Donald Sterling’s legal battle with the NBA will continue despite setback, his attorney says

Donald Sterling watches the Clippers on Oct. 17, 2010.

Donald Sterling watches the Clippers on Oct. 17, 2010.

(Mark J. Terrill / Associated Press)

Donald Sterling’s long-running legal fight over the $2-billion sale of the Clippers suffered another setback Tuesday when a federal judge dismissed the onetime owner’s antitrust lawsuit against the NBA.

In a 13-page order laced with forceful language, U.S. District Judge Fernando M. Olguin wrote that the “court is skeptical Sterling suffered any injury at all, let alone an antitrust injury.”

The judge described other portions of the lawsuit as “plainly insufficient” and “clearly implausible.”


In an email Wednesday, Sterling’s attorney, Bobby Samini, wrote that the real estate mogul’s legal team was considering whether to appeal the decision and planned to file a separate lawsuit related to the matter in state court.

“While we are not entirely surprised by the ruling, our client remains committed to the cause,” Samini wrote.

However, Pierce O’Donnell, the attorney for Sterling’s wife, Shelly, who sold the team against his objections, characterized the judge’s order as “the final chapter” and a “merciful end” to the stream of sale-related litigation.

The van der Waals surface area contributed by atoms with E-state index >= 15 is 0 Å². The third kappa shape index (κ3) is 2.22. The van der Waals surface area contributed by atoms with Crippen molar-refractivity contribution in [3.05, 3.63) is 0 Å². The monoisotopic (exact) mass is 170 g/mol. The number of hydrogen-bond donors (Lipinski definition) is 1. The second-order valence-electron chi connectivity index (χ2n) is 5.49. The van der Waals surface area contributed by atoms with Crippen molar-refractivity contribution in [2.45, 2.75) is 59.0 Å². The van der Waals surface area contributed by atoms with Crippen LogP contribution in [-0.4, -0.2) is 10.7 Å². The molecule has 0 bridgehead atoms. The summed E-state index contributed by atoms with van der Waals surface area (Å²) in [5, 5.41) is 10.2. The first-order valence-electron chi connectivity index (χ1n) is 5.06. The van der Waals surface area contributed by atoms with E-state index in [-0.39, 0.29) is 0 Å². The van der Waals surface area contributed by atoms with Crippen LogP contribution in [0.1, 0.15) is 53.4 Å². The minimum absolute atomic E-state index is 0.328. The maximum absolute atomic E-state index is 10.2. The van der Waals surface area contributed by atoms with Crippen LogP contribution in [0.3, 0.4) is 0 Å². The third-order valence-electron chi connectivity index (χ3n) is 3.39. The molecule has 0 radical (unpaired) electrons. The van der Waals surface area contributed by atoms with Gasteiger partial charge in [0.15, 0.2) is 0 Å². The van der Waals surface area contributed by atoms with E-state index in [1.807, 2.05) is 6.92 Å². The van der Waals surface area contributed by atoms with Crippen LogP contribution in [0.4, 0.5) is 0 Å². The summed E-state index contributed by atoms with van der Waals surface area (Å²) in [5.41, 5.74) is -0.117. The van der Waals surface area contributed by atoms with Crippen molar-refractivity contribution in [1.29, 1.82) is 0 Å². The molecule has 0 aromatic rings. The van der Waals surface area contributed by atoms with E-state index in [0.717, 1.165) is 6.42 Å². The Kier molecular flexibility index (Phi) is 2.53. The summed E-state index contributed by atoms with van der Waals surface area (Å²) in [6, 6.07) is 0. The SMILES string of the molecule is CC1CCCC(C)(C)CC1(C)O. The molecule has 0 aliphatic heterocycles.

An NBA spokesman declined to comment on the decision.

Donald Sterling launched his legal fight in May 2014 in U.S. District Court in Los Angeles the day after Shelly Sterling agreed to sell the Clippers to Steve Ballmer following her husband’s inflammatory comments about African Americans.

The lawsuit alleged that the NBA engaged in a wide-ranging conspiracy that included Commissioner Adam Silver, Shelly Sterling and others to remove Donald Sterling after 33 years as owner of the Clippers. Last year, Sterling expanded the lawsuit to include his wife, two doctors who found him mentally incapable of continuing as a member of the family trust that owned the team and former NBA Commissioner David Stern.

The NBA described Sterling in a court filing last year as “seeking to portray himself as a victim of a variety of imagined and meritless legal wrongs.”


Shelly Sterling indemnified the NBA against litigation by her husband as part of the agreement to sell the Clippers. About $1 billion of the sale proceeds remained in an escrow account controlled by the the league pending the lawsuit’s outcome. The status of the money isn’t clear.

Sterling, who once pledged to sue the NBA for the rest of his life, sought more than $1 billion in damages. The dismissal is the latest in a string of legal defeats for him.

Last November, California’s 2nd District Court of Appeal upheld the probate court ruling that allowed the Clippers’ sale to proceed. The three-justice panel wrote that the appeal “suffers from numerous deficiencies” and that evidence “overwhelmingly supported” the probate court’s decision.

In the same month, a Los Angeles Superior Court judge dismissed Sterling’s lawsuit against TMZ, which published an audio recording of his comments about African Americans.

Donald Sterling filed for divorce last year, but the couple “resolved their differences” and dismissed the action earlier this month.


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